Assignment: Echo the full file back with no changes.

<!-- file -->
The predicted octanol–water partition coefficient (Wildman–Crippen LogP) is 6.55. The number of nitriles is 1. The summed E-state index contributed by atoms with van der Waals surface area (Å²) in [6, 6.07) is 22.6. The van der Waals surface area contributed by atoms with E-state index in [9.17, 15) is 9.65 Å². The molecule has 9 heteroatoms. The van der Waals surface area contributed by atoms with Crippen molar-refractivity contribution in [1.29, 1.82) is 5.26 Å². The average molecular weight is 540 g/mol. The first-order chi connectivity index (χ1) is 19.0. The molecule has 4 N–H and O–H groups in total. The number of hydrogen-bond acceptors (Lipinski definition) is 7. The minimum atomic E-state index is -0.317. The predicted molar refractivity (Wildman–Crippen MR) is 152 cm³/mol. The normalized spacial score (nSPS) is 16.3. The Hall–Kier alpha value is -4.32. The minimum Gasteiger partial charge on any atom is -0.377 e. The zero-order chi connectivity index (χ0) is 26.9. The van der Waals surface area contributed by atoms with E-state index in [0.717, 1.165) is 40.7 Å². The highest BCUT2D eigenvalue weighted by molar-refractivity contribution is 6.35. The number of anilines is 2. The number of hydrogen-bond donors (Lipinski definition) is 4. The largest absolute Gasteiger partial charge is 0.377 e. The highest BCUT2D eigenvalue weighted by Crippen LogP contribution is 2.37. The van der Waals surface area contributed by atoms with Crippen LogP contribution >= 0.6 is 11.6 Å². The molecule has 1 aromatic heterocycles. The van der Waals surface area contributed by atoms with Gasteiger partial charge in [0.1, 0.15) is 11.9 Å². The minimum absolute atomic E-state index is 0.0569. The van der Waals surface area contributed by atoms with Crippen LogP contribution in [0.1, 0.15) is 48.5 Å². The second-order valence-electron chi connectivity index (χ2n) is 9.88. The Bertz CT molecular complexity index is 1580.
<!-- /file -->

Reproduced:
The predicted octanol–water partition coefficient (Wildman–Crippen LogP) is 6.55. The number of nitriles is 1. The summed E-state index contributed by atoms with van der Waals surface area (Å²) in [6, 6.07) is 22.6. The van der Waals surface area contributed by atoms with E-state index in [9.17, 15) is 9.65 Å². The molecule has 9 heteroatoms. The van der Waals surface area contributed by atoms with Crippen molar-refractivity contribution in [1.29, 1.82) is 5.26 Å². The average molecular weight is 540 g/mol. The first-order chi connectivity index (χ1) is 19.0. The molecule has 4 N–H and O–H groups in total. The number of hydrogen-bond acceptors (Lipinski definition) is 7. The minimum atomic E-state index is -0.317. The predicted molar refractivity (Wildman–Crippen MR) is 152 cm³/mol. The normalized spacial score (nSPS) is 16.3. The Hall–Kier alpha value is -4.32. The minimum Gasteiger partial charge on any atom is -0.377 e. The zero-order chi connectivity index (χ0) is 26.9. The van der Waals surface area contributed by atoms with E-state index in [0.717, 1.165) is 40.7 Å². The highest BCUT2D eigenvalue weighted by molar-refractivity contribution is 6.35. The number of anilines is 2. The number of hydrogen-bond donors (Lipinski definition) is 4. The largest absolute Gasteiger partial charge is 0.377 e. The highest BCUT2D eigenvalue weighted by Crippen LogP contribution is 2.37. The van der Waals surface area contributed by atoms with Crippen LogP contribution >= 0.6 is 11.6 Å². The molecule has 1 aromatic heterocycles. The van der Waals surface area contributed by atoms with Gasteiger partial charge in [0.1, 0.15) is 11.9 Å². The minimum absolute atomic E-state index is 0.0569. The van der Waals surface area contributed by atoms with Crippen LogP contribution in [0.1, 0.15) is 48.5 Å². The second-order valence-electron chi connectivity index (χ2n) is 9.88. The Bertz CT molecular complexity index is 1580.